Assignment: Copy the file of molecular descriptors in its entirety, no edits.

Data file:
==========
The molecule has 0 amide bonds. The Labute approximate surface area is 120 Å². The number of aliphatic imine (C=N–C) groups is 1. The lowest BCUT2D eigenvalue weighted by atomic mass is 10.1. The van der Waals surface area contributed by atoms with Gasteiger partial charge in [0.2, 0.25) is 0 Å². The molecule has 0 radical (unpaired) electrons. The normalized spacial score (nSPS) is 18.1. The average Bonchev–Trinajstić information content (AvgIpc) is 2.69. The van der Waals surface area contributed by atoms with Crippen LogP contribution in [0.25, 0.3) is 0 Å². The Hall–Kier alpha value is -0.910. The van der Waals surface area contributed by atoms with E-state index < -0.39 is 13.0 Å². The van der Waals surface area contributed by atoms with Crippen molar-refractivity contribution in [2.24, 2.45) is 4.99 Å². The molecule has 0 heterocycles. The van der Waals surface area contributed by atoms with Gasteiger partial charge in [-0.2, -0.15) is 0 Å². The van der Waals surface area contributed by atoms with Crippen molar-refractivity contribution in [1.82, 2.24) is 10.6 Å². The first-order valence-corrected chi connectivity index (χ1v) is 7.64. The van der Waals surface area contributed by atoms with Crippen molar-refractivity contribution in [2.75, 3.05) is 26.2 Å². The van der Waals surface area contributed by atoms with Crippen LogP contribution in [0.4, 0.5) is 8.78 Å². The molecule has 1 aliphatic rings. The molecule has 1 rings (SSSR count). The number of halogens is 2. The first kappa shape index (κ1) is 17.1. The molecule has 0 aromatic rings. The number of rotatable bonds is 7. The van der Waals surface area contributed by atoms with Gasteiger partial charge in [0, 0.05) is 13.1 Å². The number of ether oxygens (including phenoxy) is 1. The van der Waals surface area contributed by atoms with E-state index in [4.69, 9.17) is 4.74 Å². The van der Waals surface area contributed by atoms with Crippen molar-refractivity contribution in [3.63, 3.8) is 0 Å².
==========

The molecule has 0 amide bonds. The Labute approximate surface area is 120 Å². The number of aliphatic imine (C=N–C) groups is 1. The lowest BCUT2D eigenvalue weighted by atomic mass is 10.1. The van der Waals surface area contributed by atoms with Gasteiger partial charge in [0.2, 0.25) is 0 Å². The molecule has 0 radical (unpaired) electrons. The normalized spacial score (nSPS) is 18.1. The average Bonchev–Trinajstić information content (AvgIpc) is 2.69. The van der Waals surface area contributed by atoms with Crippen LogP contribution in [0.25, 0.3) is 0 Å². The Hall–Kier alpha value is -0.910. The van der Waals surface area contributed by atoms with E-state index < -0.39 is 13.0 Å². The van der Waals surface area contributed by atoms with Crippen molar-refractivity contribution in [2.24, 2.45) is 4.99 Å². The molecule has 0 heterocycles. The van der Waals surface area contributed by atoms with Gasteiger partial charge in [-0.2, -0.15) is 0 Å². The van der Waals surface area contributed by atoms with Crippen molar-refractivity contribution in [1.82, 2.24) is 10.6 Å². The first-order valence-corrected chi connectivity index (χ1v) is 7.64. The van der Waals surface area contributed by atoms with Crippen molar-refractivity contribution in [2.75, 3.05) is 26.2 Å². The van der Waals surface area contributed by atoms with Crippen LogP contribution in [0.4, 0.5) is 8.78 Å². The molecule has 1 aliphatic rings. The molecule has 1 rings (SSSR count). The number of halogens is 2. The first kappa shape index (κ1) is 17.1. The molecule has 0 aromatic rings. The number of rotatable bonds is 7. The van der Waals surface area contributed by atoms with Gasteiger partial charge in [0, 0.05) is 13.1 Å². The number of ether oxygens (including phenoxy) is 1. The van der Waals surface area contributed by atoms with E-state index in [4.69, 9.17) is 4.74 Å². The van der Waals surface area contributed by atoms with Crippen molar-refractivity contribution in [3.63, 3.8) is 0 Å².